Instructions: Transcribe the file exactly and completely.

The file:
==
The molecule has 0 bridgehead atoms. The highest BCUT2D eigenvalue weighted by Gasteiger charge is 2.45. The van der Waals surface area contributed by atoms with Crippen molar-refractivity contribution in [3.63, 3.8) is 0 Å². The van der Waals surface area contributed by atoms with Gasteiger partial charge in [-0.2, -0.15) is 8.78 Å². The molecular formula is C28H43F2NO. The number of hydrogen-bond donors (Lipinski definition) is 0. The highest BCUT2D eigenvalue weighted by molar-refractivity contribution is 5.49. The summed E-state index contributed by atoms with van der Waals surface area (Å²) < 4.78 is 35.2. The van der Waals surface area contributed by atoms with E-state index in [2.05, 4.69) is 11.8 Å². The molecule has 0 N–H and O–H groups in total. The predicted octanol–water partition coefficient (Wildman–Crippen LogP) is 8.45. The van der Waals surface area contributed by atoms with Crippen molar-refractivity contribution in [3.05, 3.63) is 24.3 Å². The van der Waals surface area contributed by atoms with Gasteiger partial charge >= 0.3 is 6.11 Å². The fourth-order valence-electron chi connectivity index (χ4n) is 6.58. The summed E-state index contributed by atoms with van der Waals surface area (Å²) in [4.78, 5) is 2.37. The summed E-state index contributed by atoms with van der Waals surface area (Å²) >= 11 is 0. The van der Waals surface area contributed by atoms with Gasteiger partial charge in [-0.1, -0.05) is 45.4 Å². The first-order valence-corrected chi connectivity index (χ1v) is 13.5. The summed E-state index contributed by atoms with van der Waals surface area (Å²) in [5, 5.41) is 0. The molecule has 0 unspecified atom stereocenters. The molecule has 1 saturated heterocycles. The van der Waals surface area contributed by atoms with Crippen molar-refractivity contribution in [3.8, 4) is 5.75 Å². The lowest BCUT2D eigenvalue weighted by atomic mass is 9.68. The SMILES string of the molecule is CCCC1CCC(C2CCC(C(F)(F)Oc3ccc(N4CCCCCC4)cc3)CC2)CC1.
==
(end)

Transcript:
The molecule has 0 bridgehead atoms. The highest BCUT2D eigenvalue weighted by Gasteiger charge is 2.45. The van der Waals surface area contributed by atoms with Crippen molar-refractivity contribution in [3.63, 3.8) is 0 Å². The van der Waals surface area contributed by atoms with Gasteiger partial charge in [-0.2, -0.15) is 8.78 Å². The molecular formula is C28H43F2NO. The number of hydrogen-bond donors (Lipinski definition) is 0. The highest BCUT2D eigenvalue weighted by molar-refractivity contribution is 5.49. The summed E-state index contributed by atoms with van der Waals surface area (Å²) < 4.78 is 35.2. The van der Waals surface area contributed by atoms with E-state index in [2.05, 4.69) is 11.8 Å². The molecule has 0 N–H and O–H groups in total. The predicted octanol–water partition coefficient (Wildman–Crippen LogP) is 8.45. The van der Waals surface area contributed by atoms with Crippen molar-refractivity contribution in [3.05, 3.63) is 24.3 Å². The van der Waals surface area contributed by atoms with Gasteiger partial charge >= 0.3 is 6.11 Å². The fourth-order valence-electron chi connectivity index (χ4n) is 6.58. The summed E-state index contributed by atoms with van der Waals surface area (Å²) in [4.78, 5) is 2.37. The summed E-state index contributed by atoms with van der Waals surface area (Å²) >= 11 is 0. The van der Waals surface area contributed by atoms with Gasteiger partial charge in [-0.1, -0.05) is 45.4 Å². The first-order valence-corrected chi connectivity index (χ1v) is 13.5. The summed E-state index contributed by atoms with van der Waals surface area (Å²) in [5, 5.41) is 0. The molecule has 0 unspecified atom stereocenters. The molecule has 1 saturated heterocycles. The van der Waals surface area contributed by atoms with Crippen molar-refractivity contribution in [3.8, 4) is 5.75 Å². The lowest BCUT2D eigenvalue weighted by atomic mass is 9.68. The SMILES string of the molecule is CCCC1CCC(C2CCC(C(F)(F)Oc3ccc(N4CCCCCC4)cc3)CC2)CC1.